Welcome to the third monthly Author Toolbox Blog Hop, created by Raimey Gallant to help writers connect and share our experience and advice. My past posts covered plot bunnies and the curse of comparison. Today, I want to discuss the stage of writing that I’m currently at, which is sharing my writing with readers!
I recently finished my first novel, The Fair Queen, and sent it to a few trusted friends and family to read. Some of them are actually proofreading it – I keep getting messages with grammatical errors and misspellings! I’m really grateful to them all, and so far everyone’s really enjoyed it, which is amazing to hear.
As scary as it may be, letting people read our work is the only way to progress – whether that’s improving our writing skills by getting feedback from readers and editors, or seeking to publish by sending our stories to agents and publishers. It’s an integral and crucial part of being a writer.
Let’s talk about the process of sharing our work with others.
From what I’ve read, most writers recommend having a Critique Partner. This is someone who really gets your writing – they most likely write within your same genre and age range so they really understand the requirements and standards of the genre.
A critique partner is basically a really good friend who loves your style of writing and enjoys reading your stuff. It should be a mutual relationship ideally – well, all the best friendships are! They should compliment the bits they like, critique the bits they don’t, and explain why it’s not working for them (if they can, it’s not always cut and dry). Ultimately, your critique partner should help you see past any blind spots you have for your own writing, and push you to improve your craft. Their work should inspire you to be a better writer, and yours should do the same for them.
The usual process with critique partners is to send short segments of your writing as you go, rather than sending a full manuscript at the end. You can agree on a frequency that suits both of you, whether that’s chapter by chapter, or 1,000 words at a time.
There are some great blogs about finding critique partners, I’ll leave a few links below rather than go into the how, as I haven’t actually got a critique partner so I’d rather you learnt from someone in the know!
- 5 places to find critique partners | writability
- How to meet awesome critique partners (and keep them) | Writer, writer, pants on fire
- 5 things to look for in a critique partner| Writer’s Digest
And if you’re ready to find your one true critique partner, pop along here:
- Critique Partner Matchup | Maggie Stiefvater
I’ve seen the term alpha readers bandied about online, and from what I understand they are the people you love and trust to read your finished manuscript first. They’re the friends and family members with an eye for detail and a firm grasp of the English language who you know will appreciate your work and give you a list of notes to help make improvements before it goes out to beta readers.
They might not be big fans of your genre, or know anything about the writing craft, but they want to help you be the best you can be, and they’re willing to give you another perspective.
Not everyone uses alpha readers, or they might not call them that, they just give their MS to their husband/wife, or mum, and get another pair of eyes on it before anyone else sees it.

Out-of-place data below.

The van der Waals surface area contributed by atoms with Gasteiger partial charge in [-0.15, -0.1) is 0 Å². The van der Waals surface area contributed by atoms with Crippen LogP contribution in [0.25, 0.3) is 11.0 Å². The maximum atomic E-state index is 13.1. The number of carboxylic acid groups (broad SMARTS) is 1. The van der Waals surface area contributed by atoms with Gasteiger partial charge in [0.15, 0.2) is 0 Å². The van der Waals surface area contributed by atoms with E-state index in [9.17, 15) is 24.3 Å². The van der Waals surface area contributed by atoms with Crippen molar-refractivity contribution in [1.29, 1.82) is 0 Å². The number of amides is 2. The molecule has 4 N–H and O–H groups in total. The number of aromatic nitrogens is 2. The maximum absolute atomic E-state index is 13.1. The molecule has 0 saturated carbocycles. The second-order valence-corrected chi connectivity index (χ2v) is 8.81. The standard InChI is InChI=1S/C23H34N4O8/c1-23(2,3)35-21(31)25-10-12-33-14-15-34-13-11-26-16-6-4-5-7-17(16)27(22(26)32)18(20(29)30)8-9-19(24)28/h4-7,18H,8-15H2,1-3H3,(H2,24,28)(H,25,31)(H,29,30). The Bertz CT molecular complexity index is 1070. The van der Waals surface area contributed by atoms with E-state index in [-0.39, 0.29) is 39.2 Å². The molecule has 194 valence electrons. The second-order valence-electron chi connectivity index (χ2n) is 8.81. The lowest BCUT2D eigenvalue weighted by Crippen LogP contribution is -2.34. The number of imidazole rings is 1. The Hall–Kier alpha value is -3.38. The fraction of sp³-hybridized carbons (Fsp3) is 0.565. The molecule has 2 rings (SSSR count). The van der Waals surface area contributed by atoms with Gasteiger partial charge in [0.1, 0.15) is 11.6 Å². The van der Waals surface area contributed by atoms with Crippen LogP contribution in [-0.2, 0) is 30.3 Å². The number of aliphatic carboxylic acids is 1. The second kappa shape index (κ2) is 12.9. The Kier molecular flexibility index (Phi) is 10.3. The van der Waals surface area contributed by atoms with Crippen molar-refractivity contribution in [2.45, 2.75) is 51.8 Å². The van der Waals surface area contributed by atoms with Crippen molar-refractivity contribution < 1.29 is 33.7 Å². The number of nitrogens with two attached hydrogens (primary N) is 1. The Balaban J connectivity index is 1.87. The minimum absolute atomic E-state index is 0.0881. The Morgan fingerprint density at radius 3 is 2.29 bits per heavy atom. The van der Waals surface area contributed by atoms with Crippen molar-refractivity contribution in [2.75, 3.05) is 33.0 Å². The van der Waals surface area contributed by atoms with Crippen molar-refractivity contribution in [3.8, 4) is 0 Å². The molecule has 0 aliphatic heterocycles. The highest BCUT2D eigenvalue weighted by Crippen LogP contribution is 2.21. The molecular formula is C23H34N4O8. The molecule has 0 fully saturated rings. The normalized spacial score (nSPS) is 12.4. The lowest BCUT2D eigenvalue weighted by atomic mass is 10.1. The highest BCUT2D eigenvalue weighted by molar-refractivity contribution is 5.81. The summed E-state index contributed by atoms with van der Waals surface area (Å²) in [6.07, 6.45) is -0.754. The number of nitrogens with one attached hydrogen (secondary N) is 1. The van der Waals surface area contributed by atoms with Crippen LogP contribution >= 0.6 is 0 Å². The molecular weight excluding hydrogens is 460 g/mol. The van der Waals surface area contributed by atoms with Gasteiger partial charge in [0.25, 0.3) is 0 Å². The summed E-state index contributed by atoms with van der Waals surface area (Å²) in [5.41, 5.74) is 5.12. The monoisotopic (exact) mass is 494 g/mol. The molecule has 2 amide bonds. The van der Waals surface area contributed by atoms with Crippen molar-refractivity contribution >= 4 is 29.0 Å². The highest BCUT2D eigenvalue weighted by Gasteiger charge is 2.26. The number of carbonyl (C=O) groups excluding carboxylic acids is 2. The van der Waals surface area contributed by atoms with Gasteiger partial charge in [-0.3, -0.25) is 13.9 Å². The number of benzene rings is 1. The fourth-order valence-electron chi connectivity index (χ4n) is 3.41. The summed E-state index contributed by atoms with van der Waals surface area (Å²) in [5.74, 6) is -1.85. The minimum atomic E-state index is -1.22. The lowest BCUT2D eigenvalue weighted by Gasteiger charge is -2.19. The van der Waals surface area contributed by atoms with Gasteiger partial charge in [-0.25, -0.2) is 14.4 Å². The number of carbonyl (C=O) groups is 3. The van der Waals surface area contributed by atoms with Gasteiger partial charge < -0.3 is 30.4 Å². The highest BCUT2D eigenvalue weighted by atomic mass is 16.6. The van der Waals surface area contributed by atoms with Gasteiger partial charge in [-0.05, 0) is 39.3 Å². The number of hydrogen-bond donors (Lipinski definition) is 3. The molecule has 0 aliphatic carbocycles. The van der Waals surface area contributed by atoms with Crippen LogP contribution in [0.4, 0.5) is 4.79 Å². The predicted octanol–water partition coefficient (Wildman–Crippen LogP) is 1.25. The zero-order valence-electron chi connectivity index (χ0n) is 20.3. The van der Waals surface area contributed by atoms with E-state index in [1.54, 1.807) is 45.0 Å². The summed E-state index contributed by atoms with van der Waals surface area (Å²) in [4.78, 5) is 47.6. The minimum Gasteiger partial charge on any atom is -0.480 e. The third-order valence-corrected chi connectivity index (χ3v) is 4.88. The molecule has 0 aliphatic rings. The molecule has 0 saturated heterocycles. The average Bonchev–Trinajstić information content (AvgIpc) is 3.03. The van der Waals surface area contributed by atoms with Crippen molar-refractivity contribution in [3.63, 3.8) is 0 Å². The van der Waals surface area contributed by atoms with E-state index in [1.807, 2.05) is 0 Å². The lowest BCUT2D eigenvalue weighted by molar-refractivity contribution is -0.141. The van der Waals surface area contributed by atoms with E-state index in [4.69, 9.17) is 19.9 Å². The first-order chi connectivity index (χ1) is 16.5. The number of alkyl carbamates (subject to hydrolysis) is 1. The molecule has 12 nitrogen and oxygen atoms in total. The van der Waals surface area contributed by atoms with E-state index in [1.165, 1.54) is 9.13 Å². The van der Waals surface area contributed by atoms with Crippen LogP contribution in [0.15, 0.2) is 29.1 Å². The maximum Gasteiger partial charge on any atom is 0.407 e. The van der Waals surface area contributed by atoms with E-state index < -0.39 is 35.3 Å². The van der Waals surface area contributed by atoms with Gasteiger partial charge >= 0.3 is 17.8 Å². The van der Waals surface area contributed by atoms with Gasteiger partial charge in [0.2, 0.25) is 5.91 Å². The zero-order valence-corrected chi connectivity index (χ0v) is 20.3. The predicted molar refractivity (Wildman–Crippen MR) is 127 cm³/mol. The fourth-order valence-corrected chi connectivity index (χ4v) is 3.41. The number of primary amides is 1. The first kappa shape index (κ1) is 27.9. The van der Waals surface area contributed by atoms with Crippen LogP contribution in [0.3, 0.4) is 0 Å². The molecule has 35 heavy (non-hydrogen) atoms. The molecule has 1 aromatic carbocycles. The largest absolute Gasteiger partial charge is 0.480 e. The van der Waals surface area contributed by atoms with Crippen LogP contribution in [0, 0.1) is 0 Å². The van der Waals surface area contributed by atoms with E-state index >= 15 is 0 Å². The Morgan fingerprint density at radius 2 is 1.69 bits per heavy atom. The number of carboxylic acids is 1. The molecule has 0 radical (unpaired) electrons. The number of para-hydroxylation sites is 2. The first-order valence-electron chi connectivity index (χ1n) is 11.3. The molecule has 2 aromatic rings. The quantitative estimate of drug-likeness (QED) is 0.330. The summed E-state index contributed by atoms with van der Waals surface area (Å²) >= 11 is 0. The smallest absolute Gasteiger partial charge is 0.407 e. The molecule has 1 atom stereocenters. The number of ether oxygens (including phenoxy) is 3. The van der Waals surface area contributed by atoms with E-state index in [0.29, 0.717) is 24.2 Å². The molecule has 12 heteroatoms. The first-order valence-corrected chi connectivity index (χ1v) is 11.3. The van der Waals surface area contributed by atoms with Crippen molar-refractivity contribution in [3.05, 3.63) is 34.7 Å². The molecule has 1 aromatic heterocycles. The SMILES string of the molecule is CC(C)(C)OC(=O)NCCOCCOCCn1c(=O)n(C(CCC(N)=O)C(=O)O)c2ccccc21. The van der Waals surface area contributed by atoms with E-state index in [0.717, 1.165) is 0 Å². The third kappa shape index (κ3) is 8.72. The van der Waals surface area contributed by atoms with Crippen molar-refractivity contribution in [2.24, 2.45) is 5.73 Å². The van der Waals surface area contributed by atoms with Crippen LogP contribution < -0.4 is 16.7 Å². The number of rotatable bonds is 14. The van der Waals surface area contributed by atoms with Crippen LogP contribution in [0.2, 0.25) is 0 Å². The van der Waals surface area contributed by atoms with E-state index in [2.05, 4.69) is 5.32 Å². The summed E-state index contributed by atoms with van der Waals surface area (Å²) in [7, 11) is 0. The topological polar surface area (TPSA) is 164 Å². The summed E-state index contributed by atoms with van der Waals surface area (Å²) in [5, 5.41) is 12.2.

Now these are your potential fans, readers who are willing to read your polished MS and tell you which characters they love and hate, which plot twists they saw coming a mile off, and which romantic relationships felt forced. Beta readers probably won’t proofread, they might not even suggest any edits, but they will tell you what they liked and didn’t like about your book, and that is crucial to any writer. If you want your book to sell, it has to appeal to people other than yourself.
Beta readers might be fellow writers, if so it’s polite to offer to beta read their work in exchange for them reading yours. At the end of the day though, beta readers are just that – readers. They will look at your novel from the perspective of a reader and help you to make it as enjoyable as you possibly can. They’ll point out plot holes and inconsistencies, they might even act as sensitivity readers if they have experience of any of the issues within your story.
Not every writer will want or need to use CPs, alphas and betas, but the more eyes you can get on your writing before sending it to a professional editor or submitting it to agents, the better. At the very least you should let a few people read your completed manuscript and highlight spelling/grammar issues and any plot holes you may not be able to see as you’re too close to the project.
You want to iron out as many creases in your work as you can before sending it to agents and publishers, querying can be an uphill battle and first impressions really do count. Don’t waste your chance at publishing by sending in a sloppy first draft that has never been seen by another human being.
I know how scary it can be to share your precious story with someone else, but it’s the only way to make it better, and if your intention is to publish then one day someone is going to read your work and you need to prepare yourself for that! The more people who tell you how great your writing is now – even if they critique it – the less it will hurt when that first negative review rolls in, and it will. It’s a fact of life for all writers. You can’t please everyone, and nor should you try. Write for yourself, or that one person you know will enjoy it, I promise you will find others who feel the same way.
Be brave, writer friends! Send your story to a friend today and start building your support network of readers, they’ll be the ones cheering the loudest when you bag that agent, sell your novel, and see your book on the shelf for the first time.